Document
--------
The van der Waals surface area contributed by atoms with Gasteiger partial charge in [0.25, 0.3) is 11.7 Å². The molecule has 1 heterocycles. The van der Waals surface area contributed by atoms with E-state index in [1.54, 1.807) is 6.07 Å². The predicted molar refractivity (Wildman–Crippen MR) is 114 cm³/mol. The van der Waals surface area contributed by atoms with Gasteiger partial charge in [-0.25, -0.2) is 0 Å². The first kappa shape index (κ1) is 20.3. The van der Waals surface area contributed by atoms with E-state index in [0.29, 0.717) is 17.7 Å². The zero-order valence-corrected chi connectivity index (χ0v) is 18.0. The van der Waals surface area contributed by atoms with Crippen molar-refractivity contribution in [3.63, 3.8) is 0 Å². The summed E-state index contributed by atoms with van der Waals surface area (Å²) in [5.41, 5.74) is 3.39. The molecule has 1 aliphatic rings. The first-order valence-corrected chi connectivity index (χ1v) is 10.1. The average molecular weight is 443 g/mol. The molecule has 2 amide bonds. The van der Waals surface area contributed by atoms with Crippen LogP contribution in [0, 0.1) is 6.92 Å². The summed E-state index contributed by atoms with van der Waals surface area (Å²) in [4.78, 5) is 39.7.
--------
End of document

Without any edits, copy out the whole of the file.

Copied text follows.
The van der Waals surface area contributed by atoms with Gasteiger partial charge in [0.25, 0.3) is 11.7 Å². The molecule has 1 heterocycles. The van der Waals surface area contributed by atoms with E-state index in [1.54, 1.807) is 6.07 Å². The predicted molar refractivity (Wildman–Crippen MR) is 114 cm³/mol. The van der Waals surface area contributed by atoms with Gasteiger partial charge in [-0.25, -0.2) is 0 Å². The first kappa shape index (κ1) is 20.3. The van der Waals surface area contributed by atoms with E-state index in [0.29, 0.717) is 17.7 Å². The zero-order valence-corrected chi connectivity index (χ0v) is 18.0. The van der Waals surface area contributed by atoms with Crippen molar-refractivity contribution in [3.63, 3.8) is 0 Å². The summed E-state index contributed by atoms with van der Waals surface area (Å²) in [5.41, 5.74) is 3.39. The molecule has 1 aliphatic rings. The first-order valence-corrected chi connectivity index (χ1v) is 10.1. The average molecular weight is 443 g/mol. The molecule has 2 amide bonds. The van der Waals surface area contributed by atoms with Crippen LogP contribution in [0, 0.1) is 6.92 Å². The summed E-state index contributed by atoms with van der Waals surface area (Å²) in [4.78, 5) is 39.7.